Adult Obesity Rate in Indiana Could Reach 56.0 Percent by 2030, According to New Study
Related Health Care Costs Could Climb by 13 PercentWashington, D.C., September 18, 2012 - The number of obese adults, along with related disease rates and health care costs, is on course to increase dramatically in Indiana over the next 20 years, according to F as in Fat: How Obesity Threatens America's Future 2012, a report released today by Trust for America's Health (TFAH) and the Robert Wood Johnson Foundation (RWJF).
For the first time, the annual report includes an analysis that forecasts 2030 adult obesity rates in each state and the likely resulting rise in obesity-related disease rates and health care costs. By contrast, the analysis also shows that states could prevent obesity-related diseases and dramatically reduce health care costs if they reduced the average body mass index of their residents by just 5 percent by 2030. (For a six-foot-tall person weighing 200 pounds, a 5 percent reduction in BMI would be the equivalent of losing roughly 10 pounds.)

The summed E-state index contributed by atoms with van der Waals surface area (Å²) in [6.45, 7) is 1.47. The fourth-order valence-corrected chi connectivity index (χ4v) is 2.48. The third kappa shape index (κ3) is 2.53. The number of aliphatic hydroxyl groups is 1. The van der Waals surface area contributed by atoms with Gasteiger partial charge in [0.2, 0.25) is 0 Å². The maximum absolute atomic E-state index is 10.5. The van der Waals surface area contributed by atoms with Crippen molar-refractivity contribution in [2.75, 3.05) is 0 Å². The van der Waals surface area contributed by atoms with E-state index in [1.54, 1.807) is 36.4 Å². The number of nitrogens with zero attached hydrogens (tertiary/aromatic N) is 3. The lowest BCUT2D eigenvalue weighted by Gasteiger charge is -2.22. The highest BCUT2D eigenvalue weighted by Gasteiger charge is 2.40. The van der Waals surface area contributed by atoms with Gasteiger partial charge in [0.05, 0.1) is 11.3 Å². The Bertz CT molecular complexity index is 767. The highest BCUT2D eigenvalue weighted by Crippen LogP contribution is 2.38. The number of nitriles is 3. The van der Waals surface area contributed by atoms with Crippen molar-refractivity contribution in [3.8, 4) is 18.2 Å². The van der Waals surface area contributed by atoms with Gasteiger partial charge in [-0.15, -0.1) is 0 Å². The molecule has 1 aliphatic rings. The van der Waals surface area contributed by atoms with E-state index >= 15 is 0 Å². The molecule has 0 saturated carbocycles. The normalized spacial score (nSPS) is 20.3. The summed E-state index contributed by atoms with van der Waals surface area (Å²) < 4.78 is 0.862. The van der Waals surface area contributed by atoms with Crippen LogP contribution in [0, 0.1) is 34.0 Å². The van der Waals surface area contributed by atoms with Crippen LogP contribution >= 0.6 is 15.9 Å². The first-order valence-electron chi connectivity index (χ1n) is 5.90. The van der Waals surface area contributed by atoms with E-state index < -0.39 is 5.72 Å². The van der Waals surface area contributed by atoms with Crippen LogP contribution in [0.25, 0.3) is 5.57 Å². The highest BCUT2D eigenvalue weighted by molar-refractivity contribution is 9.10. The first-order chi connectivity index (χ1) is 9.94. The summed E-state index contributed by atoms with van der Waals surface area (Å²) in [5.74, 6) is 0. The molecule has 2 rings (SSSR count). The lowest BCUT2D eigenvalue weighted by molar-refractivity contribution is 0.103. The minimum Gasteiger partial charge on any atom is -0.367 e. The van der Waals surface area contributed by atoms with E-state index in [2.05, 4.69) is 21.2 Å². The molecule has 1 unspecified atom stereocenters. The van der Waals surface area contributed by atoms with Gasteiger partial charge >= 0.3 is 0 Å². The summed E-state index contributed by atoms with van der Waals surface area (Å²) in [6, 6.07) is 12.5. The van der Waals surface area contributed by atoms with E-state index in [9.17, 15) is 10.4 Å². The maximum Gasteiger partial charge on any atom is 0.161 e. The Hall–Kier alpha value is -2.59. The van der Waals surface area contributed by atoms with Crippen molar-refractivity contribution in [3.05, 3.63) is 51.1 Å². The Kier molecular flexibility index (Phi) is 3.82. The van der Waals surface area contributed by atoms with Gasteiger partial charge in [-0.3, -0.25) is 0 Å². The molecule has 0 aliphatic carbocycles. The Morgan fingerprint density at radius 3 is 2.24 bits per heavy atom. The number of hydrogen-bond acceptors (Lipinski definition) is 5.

"This study shows us two futures for America's health," said Risa Lavizzo-Mourey, MD, RWJF president and CEO. "At every level of government, we must pursue policies that preserve health, prevent disease and reduce health care costs. Nothing less is acceptable."
Read More: http://healthyamericans.org/reports/obesity2012/?stateid=IN